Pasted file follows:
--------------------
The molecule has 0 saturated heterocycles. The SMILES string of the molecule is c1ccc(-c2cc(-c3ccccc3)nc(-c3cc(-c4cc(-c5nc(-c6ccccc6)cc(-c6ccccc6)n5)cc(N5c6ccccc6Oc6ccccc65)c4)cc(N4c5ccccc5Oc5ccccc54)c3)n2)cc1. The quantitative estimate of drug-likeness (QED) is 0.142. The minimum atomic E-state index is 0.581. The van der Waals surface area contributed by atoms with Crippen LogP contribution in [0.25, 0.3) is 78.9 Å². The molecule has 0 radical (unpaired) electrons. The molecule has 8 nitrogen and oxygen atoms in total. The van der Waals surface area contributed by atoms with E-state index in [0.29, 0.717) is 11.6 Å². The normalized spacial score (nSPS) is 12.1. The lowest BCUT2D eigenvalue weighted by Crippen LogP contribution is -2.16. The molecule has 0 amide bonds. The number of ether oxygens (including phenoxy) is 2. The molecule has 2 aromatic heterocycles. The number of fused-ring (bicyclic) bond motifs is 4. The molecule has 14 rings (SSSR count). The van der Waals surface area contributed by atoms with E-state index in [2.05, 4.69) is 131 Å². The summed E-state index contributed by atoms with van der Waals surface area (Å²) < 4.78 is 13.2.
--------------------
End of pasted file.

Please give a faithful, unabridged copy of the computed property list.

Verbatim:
The molecule has 0 saturated heterocycles. The SMILES string of the molecule is c1ccc(-c2cc(-c3ccccc3)nc(-c3cc(-c4cc(-c5nc(-c6ccccc6)cc(-c6ccccc6)n5)cc(N5c6ccccc6Oc6ccccc65)c4)cc(N4c5ccccc5Oc5ccccc54)c3)n2)cc1. The quantitative estimate of drug-likeness (QED) is 0.142. The minimum atomic E-state index is 0.581. The van der Waals surface area contributed by atoms with Crippen LogP contribution in [0.25, 0.3) is 78.9 Å². The molecule has 0 radical (unpaired) electrons. The molecule has 8 nitrogen and oxygen atoms in total. The van der Waals surface area contributed by atoms with E-state index in [0.29, 0.717) is 11.6 Å². The normalized spacial score (nSPS) is 12.1. The lowest BCUT2D eigenvalue weighted by Crippen LogP contribution is -2.16. The molecule has 0 amide bonds. The number of ether oxygens (including phenoxy) is 2. The molecule has 2 aromatic heterocycles. The number of fused-ring (bicyclic) bond motifs is 4. The molecule has 14 rings (SSSR count). The van der Waals surface area contributed by atoms with E-state index in [2.05, 4.69) is 131 Å². The summed E-state index contributed by atoms with van der Waals surface area (Å²) < 4.78 is 13.2.